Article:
In the prologue to her novel, Quanta, quanta guerra…, published in 1980, Mercè Rodoreda observed bleakly: “Around the people of my time there is an intense circulation of blood and corpses. Because of this intense circulation of tragedy, in my novels, at times perhaps inadvertently, war, to a greater or lesser extent, is a theme” (14). This remark is often assumed to refer to the Spanish Civil War, which provides the novel with its obvious background, although this matter-of-fact statement speaks about a time, not a specific event—in Catalan, “my time” (“la meva època”) is colloquial for “my generation,” or, more precisely, the time of one's youth. This means, in effect, that Rodoreda saw her lifetime marked by an overabundance of corpses. But nothing in that phrase implies that she circumscribed her observation to her own country. It was not, or not only, in Catalonia that tragedy made the rounds. Rodoreda saw herself in the maelstrom as unintentional witness to the vast mid-century tragedy. That tragedy certainly included the Spanish Civil War, but also the massive exodus and inhumane internment in French concentration camps, which she was spared by being lodged with a small contingent of writers in the château of Roissy-en-Brie, an Auberge de Jeunesse some nineteen miles from Paris, courtesy of the French government. From there she moved to Paris, from where she fled on foot with the crowds that took to the French roads when the Germans marched in on 14 June 1940. Next, she lived in Limoges and Bordeaux, returning to Paris after liberation in 1944. It was there that she wrote one of the earliest literary pieces on the Nazi death camps, the short story “Nit i boira” (“Night and Fog”), published in 1947 in La nostra revista, a journal issued in Mexico by Catalan exiles. It was later reissued in the collection Semblava de seda i altres contes (1978).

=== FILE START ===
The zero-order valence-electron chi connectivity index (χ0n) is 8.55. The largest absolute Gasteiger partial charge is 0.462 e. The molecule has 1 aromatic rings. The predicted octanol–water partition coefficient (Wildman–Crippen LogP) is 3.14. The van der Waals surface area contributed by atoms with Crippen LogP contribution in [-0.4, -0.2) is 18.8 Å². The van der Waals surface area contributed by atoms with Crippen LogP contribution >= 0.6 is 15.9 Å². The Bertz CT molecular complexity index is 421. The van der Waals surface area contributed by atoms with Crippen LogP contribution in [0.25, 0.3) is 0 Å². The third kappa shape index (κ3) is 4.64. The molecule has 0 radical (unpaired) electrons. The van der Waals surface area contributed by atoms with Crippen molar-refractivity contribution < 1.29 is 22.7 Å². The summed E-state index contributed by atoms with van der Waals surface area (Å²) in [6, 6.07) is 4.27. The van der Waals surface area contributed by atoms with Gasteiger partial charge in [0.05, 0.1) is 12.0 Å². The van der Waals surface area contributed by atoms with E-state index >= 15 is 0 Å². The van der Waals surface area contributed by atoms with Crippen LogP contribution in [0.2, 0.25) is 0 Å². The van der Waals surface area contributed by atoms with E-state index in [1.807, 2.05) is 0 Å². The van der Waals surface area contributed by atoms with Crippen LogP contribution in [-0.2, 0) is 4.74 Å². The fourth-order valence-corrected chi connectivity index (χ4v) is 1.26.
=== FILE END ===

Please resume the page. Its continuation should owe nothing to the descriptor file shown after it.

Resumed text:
“Niti boira” is remarkable not only for its anticipation of the title of Alain Resnais’ famous film with the script by Jean Cayrol, but also for the economy with which the author, who did not herself experience the camps, recreates the physical impressions and the moral deconstruction of an inmate, perspicuously placing his spiritual dismantling at the center of the concentrationary universe (to use David Rousset's coinage).